reality, they are intervening on one side's behalf. If the intervention is
successful -- as it likely will be given that interventions are invariably by
powerful countries against weaker ones -- the practical result is to turn the
victims into victors. By doing that, the humanitarian warriors are doing more than
simply protecting the weak. They are also defining a nation's history.

There is thus a deep tension between the principle of national self-determination
and the obligation to intervene to prevent slaughter. Consider a case such as Sudan,
where it can be argued that the regime is guilty of crimes against humanity but also
represents the will of the majority of the people in terms of its religious and
political program. It can be argued reasonably that a people who would support such
a regime have lost the right to national self-determination, and that it is proper
that a regime be imposed on it from the outside. But that is rarely the argument
made in favor of humanitarian intervention. I call humanitarian wars immaculate
intervention, because most advocates want to see the outcome limited to preventing
war crimes, not extended to include regime change or the imposition of alien values.
They want a war of immaculate intentions surgically limited to a singular end
without other consequences. And this is where the doctrine of humanitarian war

Regardless of intention, any intervention favors the weaker side. If the side were
not weak, it would not be facing mass murder; it could protect itself. Given that
the intervention must be military, there must be an enemy. Wars by military forces
are fought against enemies, not for abstract concepts. The enemy will always be the
stronger side. The question is why that side is stronger. Frequently, this is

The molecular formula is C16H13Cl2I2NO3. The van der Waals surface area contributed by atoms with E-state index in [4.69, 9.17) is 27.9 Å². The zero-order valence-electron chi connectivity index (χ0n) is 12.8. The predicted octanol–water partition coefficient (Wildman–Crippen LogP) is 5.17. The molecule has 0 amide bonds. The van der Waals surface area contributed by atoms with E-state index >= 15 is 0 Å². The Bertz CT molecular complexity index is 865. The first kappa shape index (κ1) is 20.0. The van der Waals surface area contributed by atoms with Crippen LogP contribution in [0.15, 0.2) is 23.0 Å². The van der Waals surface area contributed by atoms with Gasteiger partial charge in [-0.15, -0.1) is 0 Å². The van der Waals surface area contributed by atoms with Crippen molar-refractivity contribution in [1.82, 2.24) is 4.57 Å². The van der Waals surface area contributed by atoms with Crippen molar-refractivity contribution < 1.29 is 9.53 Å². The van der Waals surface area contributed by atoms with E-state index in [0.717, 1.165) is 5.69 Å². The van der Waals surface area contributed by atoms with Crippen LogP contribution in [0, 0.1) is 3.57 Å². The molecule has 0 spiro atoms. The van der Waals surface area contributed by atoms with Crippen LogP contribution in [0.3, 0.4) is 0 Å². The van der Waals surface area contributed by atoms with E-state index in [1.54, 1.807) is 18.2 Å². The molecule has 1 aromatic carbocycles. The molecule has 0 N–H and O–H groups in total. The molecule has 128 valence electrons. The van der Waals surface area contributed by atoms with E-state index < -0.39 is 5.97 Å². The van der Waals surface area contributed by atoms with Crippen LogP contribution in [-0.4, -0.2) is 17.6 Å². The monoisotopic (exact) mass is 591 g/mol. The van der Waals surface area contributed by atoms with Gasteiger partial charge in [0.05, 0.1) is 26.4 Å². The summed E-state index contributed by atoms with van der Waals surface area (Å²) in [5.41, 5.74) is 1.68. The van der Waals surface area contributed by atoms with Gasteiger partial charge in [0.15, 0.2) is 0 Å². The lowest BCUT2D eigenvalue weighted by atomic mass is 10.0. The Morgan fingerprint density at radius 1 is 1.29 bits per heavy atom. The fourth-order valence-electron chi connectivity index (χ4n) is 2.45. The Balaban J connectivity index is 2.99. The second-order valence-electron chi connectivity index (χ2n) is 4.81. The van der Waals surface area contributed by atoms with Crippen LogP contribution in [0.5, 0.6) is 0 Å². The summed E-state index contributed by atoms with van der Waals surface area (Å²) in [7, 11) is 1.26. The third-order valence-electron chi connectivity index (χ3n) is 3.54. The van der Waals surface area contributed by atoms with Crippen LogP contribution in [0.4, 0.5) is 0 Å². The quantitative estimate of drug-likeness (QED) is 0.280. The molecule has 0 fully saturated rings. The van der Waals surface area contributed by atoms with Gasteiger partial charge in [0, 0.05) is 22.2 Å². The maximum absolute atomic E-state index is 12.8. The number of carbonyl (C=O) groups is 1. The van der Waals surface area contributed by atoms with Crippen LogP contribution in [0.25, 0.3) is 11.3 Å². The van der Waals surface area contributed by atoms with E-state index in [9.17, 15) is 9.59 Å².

because a great many people in the country, most likely a majority, support that
side. Therefore, a humanitarian war designed to prevent the slaughter of the
minority must many times undermine the will of the majority. Thus, the intervention
may begin with limited goals but almost immediately becomes an attack on what was,
up to that point, the legitimate government of a country.

A Slow Escalation

The solution is to intervene gently. In the case of Libya, this began with a no-fly
zone that no reasonable person expected to have any significant impact. It proceeded
to airstrikes against Gadhafi's forces, which continued to hold their own against
these strikes. It now has been followed by the dispatching of Royal Marines, whose
mission is unclear, but whose normal duties are fighting wars. What we are seeing in
Libya is a classic slow escalation motivated by two factors. The first is the hope
that the leader of the country responsible for the bloodshed will capitulate. The
second is a genuine reluctance of intervening nations to spend excessive wealth or
blood on a project they view in effect as charitable. Both of these need to be

The expectation of capitulation in the case of Libya is made unlikely by another
aspect of humanitarian war fighting, namely the International Criminal Court (ICC).
Modeled in principle on the Nuremberg trials and the International Criminal Tribunal
for the former Yugoslavia, the ICC is intended to try war criminals. Trying to
induce Moammar Gadhafi to leave Libya knowing that what awaits him is trial and the
certain equivalent of a life sentence will not work. Others in his regime would not